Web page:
However, as part of its commitment to reducing carbon emissions and increasing sustainable energy production, Qatar has overseen a range of internal initiatives as part of its Vision 2030. In this, Qatar is one of the region’s leading proponents of energy diversification. The International Energy Agency’s World Energy Outlook report shows that this is in line with a global shift in attitudes towards energy generation and consumption.
The report forecasts that by 2035 renewable power will generate close to on third of global energy needs, half of which is set to come from hydropower, 25% from wind sources and 7.5% from solar power generation – although in the Middle East the percentage generated from solar power is expected to be much higher. The agency also highlights that, alongside the roll out of renewable energy sources, nations need to look at increasing energy efficiency programmes.
The Gulf state has a number of government-run entities looking at how to maximize the potential of its renewable energy projects. Under the aegis of the Qatar National Food Security Programme (QNFSP), for example, the country is looking at a range of initiatives both to focus on the creation of sustainable energy generating projects and to streamline current methodologies to limit wastage and reduce carbon emissions – estimated at 64.68 million Mt.
Solar energy is one of the primary alternate power sources being mooted for investment. The QNFSP plans to build a solar park in the south of the country that is expected to produce enough energy for its water desalination capacity. Several plots will also be allocated to encourage international companies to set up solar energy production facilities, with the aim of selling the electricity produced to the QNFSP.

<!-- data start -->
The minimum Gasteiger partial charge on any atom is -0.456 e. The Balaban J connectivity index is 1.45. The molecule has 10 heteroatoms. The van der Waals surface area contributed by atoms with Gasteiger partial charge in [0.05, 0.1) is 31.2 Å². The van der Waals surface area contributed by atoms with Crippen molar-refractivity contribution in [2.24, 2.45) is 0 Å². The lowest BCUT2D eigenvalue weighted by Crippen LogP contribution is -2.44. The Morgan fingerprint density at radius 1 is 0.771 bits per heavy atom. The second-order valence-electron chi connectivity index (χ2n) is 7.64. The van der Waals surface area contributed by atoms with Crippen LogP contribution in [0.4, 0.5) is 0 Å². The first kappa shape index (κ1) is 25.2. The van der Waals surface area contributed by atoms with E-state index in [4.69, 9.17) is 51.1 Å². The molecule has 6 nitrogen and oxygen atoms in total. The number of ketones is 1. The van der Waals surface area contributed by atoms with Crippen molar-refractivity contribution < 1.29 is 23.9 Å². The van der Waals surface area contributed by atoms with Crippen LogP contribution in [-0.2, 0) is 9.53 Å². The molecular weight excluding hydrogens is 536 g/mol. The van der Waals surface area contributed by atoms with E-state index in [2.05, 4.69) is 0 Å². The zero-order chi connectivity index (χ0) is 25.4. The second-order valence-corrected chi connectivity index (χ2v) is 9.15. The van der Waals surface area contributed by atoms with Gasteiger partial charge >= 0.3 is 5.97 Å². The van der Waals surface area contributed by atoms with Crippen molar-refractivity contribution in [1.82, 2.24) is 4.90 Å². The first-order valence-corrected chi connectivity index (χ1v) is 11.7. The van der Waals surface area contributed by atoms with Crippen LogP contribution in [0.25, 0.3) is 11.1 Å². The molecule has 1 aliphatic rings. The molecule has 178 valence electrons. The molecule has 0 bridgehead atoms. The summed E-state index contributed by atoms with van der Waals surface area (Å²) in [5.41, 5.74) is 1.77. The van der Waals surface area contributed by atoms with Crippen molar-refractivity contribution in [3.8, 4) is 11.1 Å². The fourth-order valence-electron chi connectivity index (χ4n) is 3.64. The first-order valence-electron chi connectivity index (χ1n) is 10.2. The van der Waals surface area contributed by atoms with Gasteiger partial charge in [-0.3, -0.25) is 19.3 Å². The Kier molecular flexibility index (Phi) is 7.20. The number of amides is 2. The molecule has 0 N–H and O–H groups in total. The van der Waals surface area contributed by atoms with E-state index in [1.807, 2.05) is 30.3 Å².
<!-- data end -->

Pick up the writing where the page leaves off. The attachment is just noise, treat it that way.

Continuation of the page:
In line with the Vision 2030 diversification goals, Qatar is essentially looking to create a world-class local solar industry that has the potential to become an exporter of expertise and technology. Meanwhile, national utilities provider Qatar Electricity and Water Company is tying up with Qatar Solar Technologies in order to develop an appropriate framework to look at the development and effective use solar power. The stadiums planned for Qatar’s hosting of the FIFA World Cup 2022 are also set to use solar energy to power the climate control in summer temperatures that can hit up to 50 degrees.
The QNFSP also plans on reusing waste energy from other sectors as clean energy – channelling the waste heat from Industrial Cities to power for seawater desalination is one such initiative.
Qatar is also using its financial clout to buy into overseas companies that can help diversify its energy output. Last year the Qatar Investment Authority bought a stake in Spanish utility group Iberdola, opening up access to large wind power projects undertaken by the group.
Wednesday, November 14- 2012 @ 18:09 UAE local time (GMT+4) Replication or redistribution in whole or in part is expressly prohibited without the prior written consent of Mediaquest FZ LLC.